â€œMy bosses requested me to close since the British were going. I told them I was not closing because I was not a politician. The situation became worse, especially at the beginning 1976 and I ended up in prison, following a local newspaper story that Welcome was selling medicine to spies,â€ he recalls.â€
â€œSeptember 1976 is still very vivid in my mind. I was picked up from Metropole House by Aminâ€™s men and taken to Makindye Military Barracks. They accused me of spying for the British,â€ he recalls.
After two days, Kitaka was transferred to Naguru State Research Centre where he was supposed to be killed. They started beating me as soon as I was put in, and Friday was the days he was supposed to die.
Aminâ€™s notorious state research men, who included Kassimu Obura and Ssebi, took out prisoners chained in pairs for execution. Kitaka was in the second set.
â€œI saw gunmen emptying their magazine on the first prisoner, causing terror in the other prisoners to an extent that some of them started pissing and passing stool in their trousers. The sight and smell disgusted the gunman and he ordered us back to the cells. That is how we survived.â€ he narrates.
Kitaka was last thrown behind bars in 1985 during the Uganda National Liberation Force and the National Resistance Army peace talks. He had gone to Nairobi to order for drugs, and while there, his friend called and warned him not to return to Uganda. But since he had done nothing, he ignored the advice.
Six National Security Agency (NASA) men stormed his office and took him to Nile Mansions for interrogation. They let him go after finding him innocent.
In November 1995 as he was driving to his brotherâ€™s home in Kansanga when robbers waylaid him. They shot at him but he never stopped. He started feeling weak as he had lost a lot of blood and he was taken to Nsambya Hospital.
On hearing about his misfortune, the president offered to fly him to the UK for treatment where he stayed for two months. A good turn deserves another. Kitaka was treated the presidentâ€™s cattle.
In 1989, Kitaka teamed up with Welcome East Africa, which had two divisions; human and veterinary medicine. The same year, they wanted to sell it to Americans who were reluctant to invest in Uganda fearing political unrest. Kitaka, with two colleagues, Edward Martin and Randall Tierney, bought it, and renamed it Cooper Uganda Limited. In 1994, the three bought the building and named it MTK Holdings Limited (after their names).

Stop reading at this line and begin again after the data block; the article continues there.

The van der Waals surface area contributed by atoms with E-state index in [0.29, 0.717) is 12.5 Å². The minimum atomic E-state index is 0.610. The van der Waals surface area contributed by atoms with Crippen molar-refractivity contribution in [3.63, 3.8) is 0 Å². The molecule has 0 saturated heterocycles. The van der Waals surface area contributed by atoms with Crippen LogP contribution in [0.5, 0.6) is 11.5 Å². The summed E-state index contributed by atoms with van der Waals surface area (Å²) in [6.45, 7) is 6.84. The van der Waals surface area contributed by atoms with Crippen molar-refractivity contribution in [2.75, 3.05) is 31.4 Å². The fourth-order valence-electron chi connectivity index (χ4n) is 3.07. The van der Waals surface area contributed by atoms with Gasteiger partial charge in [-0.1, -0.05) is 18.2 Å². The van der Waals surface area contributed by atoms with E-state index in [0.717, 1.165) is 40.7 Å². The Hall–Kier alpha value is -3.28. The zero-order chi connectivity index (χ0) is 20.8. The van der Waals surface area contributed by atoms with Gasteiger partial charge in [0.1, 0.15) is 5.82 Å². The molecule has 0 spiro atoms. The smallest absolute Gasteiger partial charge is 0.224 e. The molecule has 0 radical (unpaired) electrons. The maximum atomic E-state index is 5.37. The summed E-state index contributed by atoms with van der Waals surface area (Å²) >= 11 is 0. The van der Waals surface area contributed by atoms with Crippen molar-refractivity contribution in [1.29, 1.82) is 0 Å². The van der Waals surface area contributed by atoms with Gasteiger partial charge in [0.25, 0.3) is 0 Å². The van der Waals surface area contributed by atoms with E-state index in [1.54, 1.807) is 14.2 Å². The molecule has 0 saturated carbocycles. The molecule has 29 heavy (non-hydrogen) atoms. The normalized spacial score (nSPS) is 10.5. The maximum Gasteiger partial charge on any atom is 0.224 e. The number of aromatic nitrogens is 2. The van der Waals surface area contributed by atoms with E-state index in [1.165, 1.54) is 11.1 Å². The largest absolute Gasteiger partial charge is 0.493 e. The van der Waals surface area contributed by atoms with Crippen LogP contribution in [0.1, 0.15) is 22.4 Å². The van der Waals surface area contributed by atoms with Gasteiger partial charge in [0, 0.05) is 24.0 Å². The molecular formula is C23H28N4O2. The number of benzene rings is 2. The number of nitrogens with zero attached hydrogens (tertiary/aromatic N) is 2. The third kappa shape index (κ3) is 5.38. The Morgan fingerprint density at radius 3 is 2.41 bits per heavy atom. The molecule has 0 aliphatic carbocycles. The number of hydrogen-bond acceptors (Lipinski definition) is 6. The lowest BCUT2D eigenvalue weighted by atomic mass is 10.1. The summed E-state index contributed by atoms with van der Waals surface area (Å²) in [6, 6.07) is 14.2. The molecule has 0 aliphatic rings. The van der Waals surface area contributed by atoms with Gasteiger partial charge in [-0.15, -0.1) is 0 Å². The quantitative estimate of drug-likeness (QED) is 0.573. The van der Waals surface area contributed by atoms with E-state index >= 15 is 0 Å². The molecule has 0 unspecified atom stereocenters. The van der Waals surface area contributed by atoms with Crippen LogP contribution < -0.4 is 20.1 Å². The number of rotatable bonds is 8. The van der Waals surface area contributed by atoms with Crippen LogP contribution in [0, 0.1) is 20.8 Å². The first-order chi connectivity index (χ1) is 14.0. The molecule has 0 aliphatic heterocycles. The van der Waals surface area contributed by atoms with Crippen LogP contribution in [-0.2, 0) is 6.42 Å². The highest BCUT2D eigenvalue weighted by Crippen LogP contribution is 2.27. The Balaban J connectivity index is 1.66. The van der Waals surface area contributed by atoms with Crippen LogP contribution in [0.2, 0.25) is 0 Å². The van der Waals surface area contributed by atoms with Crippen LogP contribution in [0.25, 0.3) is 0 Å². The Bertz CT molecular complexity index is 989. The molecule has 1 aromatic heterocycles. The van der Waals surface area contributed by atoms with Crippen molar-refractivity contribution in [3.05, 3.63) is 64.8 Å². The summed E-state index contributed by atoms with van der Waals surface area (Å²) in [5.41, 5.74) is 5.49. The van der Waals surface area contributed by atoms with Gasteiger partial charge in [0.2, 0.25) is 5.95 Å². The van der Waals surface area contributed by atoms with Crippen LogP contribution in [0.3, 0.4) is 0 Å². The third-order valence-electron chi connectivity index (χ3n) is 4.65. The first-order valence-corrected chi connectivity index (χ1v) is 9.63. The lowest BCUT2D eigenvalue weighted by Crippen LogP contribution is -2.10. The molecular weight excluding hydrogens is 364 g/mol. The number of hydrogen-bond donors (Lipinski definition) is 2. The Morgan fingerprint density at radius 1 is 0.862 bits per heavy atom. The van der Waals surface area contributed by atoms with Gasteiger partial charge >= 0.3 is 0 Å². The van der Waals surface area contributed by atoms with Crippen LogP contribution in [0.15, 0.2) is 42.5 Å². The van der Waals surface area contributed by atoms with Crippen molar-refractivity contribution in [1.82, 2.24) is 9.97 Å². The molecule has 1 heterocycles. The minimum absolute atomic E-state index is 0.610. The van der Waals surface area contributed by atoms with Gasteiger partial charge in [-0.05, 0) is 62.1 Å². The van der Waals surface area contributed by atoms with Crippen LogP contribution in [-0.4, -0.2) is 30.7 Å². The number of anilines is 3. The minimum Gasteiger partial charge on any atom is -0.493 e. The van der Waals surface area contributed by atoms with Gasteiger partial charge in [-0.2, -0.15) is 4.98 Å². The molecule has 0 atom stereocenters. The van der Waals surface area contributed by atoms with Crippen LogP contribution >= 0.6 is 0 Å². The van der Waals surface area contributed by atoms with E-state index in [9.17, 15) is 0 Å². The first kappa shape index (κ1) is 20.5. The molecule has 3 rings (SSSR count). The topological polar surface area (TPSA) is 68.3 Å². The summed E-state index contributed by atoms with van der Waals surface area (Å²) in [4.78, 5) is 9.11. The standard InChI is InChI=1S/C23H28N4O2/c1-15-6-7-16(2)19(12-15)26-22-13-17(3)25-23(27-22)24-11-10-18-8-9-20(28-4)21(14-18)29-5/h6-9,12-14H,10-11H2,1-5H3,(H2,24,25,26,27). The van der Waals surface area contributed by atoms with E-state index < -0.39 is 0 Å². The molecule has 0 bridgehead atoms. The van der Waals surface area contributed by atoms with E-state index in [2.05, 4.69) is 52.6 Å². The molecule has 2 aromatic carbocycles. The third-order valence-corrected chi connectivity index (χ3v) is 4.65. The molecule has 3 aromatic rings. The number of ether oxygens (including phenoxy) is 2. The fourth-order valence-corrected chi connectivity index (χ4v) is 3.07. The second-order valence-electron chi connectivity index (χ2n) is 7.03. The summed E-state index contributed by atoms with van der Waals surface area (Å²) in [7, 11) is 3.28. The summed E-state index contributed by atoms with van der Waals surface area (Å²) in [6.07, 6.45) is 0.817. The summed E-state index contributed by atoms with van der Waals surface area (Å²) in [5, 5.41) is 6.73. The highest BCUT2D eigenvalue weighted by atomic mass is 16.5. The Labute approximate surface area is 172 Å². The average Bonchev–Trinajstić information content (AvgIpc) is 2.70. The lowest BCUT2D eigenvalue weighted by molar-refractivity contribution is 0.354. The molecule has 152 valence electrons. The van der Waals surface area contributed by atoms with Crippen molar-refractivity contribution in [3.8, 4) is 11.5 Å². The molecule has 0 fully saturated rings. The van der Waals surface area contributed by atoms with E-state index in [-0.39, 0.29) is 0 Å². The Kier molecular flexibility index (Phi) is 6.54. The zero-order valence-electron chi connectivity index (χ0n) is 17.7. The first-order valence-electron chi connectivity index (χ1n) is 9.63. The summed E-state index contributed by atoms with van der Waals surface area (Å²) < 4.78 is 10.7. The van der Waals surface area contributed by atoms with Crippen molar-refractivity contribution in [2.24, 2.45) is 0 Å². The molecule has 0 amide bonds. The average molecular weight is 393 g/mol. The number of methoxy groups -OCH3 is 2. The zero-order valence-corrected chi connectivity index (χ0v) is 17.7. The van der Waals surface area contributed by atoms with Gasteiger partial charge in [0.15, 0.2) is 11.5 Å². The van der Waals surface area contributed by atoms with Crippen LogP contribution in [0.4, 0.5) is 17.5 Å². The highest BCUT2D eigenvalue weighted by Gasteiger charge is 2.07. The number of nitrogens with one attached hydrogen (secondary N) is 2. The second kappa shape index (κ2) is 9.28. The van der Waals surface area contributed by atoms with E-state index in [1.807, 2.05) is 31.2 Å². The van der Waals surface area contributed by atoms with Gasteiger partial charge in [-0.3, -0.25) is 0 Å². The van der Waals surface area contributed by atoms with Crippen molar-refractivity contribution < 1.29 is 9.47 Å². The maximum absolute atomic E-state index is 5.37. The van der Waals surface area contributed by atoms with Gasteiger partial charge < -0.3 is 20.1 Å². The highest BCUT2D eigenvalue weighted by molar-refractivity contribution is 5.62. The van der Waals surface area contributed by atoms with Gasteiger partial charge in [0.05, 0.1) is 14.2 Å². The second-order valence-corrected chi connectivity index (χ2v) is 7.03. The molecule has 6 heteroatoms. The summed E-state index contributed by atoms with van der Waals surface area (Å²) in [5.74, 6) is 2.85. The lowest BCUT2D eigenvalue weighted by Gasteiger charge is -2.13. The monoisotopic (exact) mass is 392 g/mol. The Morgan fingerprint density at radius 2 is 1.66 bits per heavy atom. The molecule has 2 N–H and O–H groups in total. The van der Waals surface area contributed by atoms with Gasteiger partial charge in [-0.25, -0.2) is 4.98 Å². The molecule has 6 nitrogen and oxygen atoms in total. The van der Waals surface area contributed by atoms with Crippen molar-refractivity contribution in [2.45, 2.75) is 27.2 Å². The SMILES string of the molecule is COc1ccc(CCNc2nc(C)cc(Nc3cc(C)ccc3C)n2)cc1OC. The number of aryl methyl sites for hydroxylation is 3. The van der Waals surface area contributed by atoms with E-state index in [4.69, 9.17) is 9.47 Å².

Two more investors, George Baguma and Fred Kitaka Mutebi, joined the trio. Kitaka was pressurised to set up another company to bring generic drugs. This saw Emmanuel Katongole join them. In 1998 they bought Prince Jjuuko House at Katwe, which is now Quality Chemicals House.
In 2003 while at the Embassy of Ireland, Kitaka and his colleagues met the Indian commissioner who told them that an Indian pharmaceutical firm was looking for a serious partner to work with in Uganda. They went to India and met Cipla representatives. From then, they started importing the drugs to Uganda.
They convinced the Cipla to build a factory to manufacture ARVs. They bought a piece of land in 2004 and on September 3, 2005, President Yoweri Museveni did a ground breaking. The factory is to be run by Quality Chemical Industries, which owns 50% and Cipla with 50%. Quality â€œEverything is possible with God. But the bottom line is you must be trustworthy. We have been getting all the drugs on credit. With devotion and determination, things are possible. This project is a product of the presidentâ€™s vision of building local capacity and creating self-reliance in the provision of these key remedies,â€ Kitaka says.
Francis Kitaka has a good sense of humour is dynamism. As we wind up the interview, he leads us to his executive Mercedes Benz, parked outside and demonstrates how he can open it and start it without a key. â€œIt only has to sense my body. Look,â€ he says as he stretches his hand towards the vehicle to command it to open, and, indeed, it opens.
He enters and opens for us to see: â€œYou see, I can start it without a key.â€ It starts and we are left speechless.
Kitaka, the brain behind Africaâ€™s first ARVs factory